It’s time to collect some feedback and questions from Office Watchers for a little Microsoft Office 365 myth busting, or not.
Even after eight years of ‘subscription’ or annual payment Microsoft Office there are still misunderstandings about some parts of how modern Office works and how ‘subscription’ Microsoft 365 software is different from the traditional single payment Office software (like Office 2021).
Microsoft can take some blame for customer confusion with their changes of name and policies over time.
One enduring point of confusion is ‘Microsoft 365’ versus ‘Office 365’ that can be directly blamed on Microsoft’s marketing changes.
Microsoft 365 prices could increase
YES, absolutely. There’s no price guarantee for Microsoft 365 plans. The company could change the pricing at any time and already has. For example, Microsoft has increased the price of consumer plans in some countries like India (twice) and Australia.
Price comparisons between ‘fixed price’ Office 2019 or Office 2021 and Microsoft 365 are sometimes made. $350 for Microsoft 365 Personal plan over five years (US$70 x 5) versus Office 2021 Professional for $440.
That assumes Microsoft 365 won’t change price in the future. Also, the two products are very different in features and services, making the comparison almost meaningless.
Microsoft 365 features or benefits might decrease or be dropped
Again YES, one benefit for Microsoft of the ‘subscription’ system is the greater control it gives the company over what they offer customers and when.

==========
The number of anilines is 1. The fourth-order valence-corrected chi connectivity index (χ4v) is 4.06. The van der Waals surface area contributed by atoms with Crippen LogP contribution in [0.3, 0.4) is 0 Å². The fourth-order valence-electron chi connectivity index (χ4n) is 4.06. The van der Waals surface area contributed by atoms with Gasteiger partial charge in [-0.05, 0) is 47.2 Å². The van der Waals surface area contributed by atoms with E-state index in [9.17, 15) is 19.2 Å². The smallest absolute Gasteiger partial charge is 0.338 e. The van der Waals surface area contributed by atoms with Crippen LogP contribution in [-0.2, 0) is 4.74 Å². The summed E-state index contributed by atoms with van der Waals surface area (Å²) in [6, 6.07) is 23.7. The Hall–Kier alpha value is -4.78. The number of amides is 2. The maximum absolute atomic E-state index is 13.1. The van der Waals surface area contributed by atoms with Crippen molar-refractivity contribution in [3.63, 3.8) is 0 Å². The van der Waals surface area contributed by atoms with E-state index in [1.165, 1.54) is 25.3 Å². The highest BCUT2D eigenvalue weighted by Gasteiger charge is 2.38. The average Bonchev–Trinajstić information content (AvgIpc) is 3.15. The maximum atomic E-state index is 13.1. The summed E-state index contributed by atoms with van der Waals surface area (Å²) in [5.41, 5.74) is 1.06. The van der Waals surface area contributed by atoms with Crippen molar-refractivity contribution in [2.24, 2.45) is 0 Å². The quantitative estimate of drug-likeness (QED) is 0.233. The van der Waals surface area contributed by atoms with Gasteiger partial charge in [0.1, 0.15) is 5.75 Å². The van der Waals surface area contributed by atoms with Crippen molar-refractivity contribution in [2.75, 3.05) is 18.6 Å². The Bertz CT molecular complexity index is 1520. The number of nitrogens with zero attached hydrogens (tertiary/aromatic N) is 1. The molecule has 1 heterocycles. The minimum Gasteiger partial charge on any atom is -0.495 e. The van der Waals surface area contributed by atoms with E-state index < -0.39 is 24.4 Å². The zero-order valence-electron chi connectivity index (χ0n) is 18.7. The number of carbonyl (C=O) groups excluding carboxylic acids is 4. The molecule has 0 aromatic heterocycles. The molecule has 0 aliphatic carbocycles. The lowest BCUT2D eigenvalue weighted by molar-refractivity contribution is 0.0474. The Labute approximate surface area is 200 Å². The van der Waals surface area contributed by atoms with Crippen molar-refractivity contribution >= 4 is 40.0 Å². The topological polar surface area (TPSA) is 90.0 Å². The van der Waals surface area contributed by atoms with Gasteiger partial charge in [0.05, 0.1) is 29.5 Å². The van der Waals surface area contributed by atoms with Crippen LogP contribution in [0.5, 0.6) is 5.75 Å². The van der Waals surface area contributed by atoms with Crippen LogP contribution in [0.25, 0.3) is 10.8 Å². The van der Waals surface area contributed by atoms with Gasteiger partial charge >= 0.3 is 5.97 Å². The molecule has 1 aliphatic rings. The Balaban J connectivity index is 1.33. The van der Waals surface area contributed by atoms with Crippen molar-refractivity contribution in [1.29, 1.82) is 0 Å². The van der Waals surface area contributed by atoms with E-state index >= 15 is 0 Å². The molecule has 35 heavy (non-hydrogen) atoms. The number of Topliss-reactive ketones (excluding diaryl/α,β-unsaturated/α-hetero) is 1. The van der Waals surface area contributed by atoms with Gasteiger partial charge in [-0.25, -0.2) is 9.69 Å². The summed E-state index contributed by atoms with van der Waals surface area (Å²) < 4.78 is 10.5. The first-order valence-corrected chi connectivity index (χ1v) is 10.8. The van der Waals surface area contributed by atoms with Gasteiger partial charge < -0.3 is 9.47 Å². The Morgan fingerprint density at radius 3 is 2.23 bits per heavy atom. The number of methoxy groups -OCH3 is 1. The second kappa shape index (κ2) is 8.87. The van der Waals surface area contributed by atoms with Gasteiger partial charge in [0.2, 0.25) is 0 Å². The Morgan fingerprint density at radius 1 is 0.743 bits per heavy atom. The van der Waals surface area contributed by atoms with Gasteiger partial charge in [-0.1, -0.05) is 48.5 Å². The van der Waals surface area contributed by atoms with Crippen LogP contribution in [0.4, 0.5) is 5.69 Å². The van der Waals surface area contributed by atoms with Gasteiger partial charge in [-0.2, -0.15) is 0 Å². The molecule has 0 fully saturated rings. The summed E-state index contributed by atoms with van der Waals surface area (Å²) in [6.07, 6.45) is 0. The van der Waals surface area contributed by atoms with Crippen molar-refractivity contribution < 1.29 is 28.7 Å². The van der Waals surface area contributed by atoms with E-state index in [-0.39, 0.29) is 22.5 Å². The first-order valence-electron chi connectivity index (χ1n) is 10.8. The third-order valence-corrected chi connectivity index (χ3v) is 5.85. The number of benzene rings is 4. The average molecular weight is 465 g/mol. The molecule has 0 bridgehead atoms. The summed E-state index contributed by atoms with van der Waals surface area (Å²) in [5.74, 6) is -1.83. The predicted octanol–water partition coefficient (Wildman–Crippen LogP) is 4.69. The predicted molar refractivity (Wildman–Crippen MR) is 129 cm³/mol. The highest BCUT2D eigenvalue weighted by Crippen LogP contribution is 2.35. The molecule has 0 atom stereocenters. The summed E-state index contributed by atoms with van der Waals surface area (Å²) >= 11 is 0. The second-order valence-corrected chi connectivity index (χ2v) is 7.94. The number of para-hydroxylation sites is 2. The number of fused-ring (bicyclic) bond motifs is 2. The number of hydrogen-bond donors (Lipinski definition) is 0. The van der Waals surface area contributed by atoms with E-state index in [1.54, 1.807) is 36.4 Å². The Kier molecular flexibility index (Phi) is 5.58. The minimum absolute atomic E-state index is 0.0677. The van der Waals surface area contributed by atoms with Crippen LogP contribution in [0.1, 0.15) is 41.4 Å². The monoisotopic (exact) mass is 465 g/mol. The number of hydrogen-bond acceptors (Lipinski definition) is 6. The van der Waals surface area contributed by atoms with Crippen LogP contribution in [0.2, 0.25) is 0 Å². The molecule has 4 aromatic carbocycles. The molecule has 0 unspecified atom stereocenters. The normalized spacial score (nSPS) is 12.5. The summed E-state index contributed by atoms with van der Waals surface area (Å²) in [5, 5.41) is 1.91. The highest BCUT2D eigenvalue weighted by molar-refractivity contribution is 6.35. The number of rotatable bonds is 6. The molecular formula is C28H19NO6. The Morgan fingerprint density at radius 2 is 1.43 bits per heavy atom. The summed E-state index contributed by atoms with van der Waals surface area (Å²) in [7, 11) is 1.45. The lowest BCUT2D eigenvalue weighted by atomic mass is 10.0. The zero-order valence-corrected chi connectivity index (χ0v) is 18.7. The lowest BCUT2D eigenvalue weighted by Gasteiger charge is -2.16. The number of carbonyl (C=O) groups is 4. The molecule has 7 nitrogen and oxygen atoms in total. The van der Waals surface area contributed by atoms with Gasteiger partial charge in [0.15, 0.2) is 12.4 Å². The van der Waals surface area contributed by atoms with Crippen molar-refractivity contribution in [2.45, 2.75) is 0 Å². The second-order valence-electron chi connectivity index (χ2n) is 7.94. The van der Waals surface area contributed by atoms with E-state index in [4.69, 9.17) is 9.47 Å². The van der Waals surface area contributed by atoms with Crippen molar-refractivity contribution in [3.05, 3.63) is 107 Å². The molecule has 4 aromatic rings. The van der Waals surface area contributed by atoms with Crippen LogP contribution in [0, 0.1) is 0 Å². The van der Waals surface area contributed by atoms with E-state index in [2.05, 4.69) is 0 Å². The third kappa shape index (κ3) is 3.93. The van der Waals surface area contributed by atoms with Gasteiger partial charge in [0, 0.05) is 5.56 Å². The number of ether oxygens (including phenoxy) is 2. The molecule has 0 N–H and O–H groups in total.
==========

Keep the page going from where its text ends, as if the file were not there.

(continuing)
They’ve already done that when the ‘unlimited’ OneDrive quota was shrunk back to 1 Terabyte. Their flimsy excuse at the time tried to hide their other motives.
As Office Watch said back in 2017:
“… one reason why Microsoft wants customers on a ‘subscription’ model. They can raise prices (or change the product features) whenever they like. The cloud integration of Microsoft Office makes it harder for customers to switch away from the software.”
Office 365 / Microsoft 365 needs Internet to work
It’s a common misunderstanding that Microsoft Office 365 somehow runs on or needs ‘the cloud’ to work – it definitely does NOT. Some people call it the ‘online’ version of Office.
The core Office software is installed and runs on a computer you have (not from cloud servers) and works offline. Documents can be saved on the computer and used offline. Even cloud stored documents can be synced with a computer then used offline at any time.
Some cloud services (Microsoft calls them ‘Connected Services’) only work with an Internet connection but that doesn’t prevent most of Word, Excel, PowerPoint or Outlook from working.
Microsoft pushes their cloud services (especially OneDrive) a lot, possibly too much because it’s led to the false notion that an Internet connection is essential — it’s not.
Our well-travelled boss, Peter Deegan, has used Microsoft Office 365 in many places with no or very slow Internet connections like well inside the Arctic Circle, middle of the Pacific Ocean and 30,000+ feet in the air.
Office Watch has long recommended that people keep offline synced copies of their mailbox and documents so they can continue to work through occasional outages (either problems at Microsoft or Internet connections).
Microsoft 365 Family plan owners can see all documents
NOT true at all. Each users’ files are private to them unless they choose to share.
Each Family plan user has their own Microsoft account and OneDrive quota which isn’t available to the admin or other Family plan users. Technically, each user has their own Microsoft account and their data is covered by that login.
The Admin or Owner of a Microsoft 365 Family plan can only control which people have access to the Office 365 software and services. But the Admin/Owner can’t see the content that they make or use.
The misunderstanding might arise because in Business plans, the organizations admins can have access to the OneDrive documents used by staff. But that does not apply to the consumer Family plan.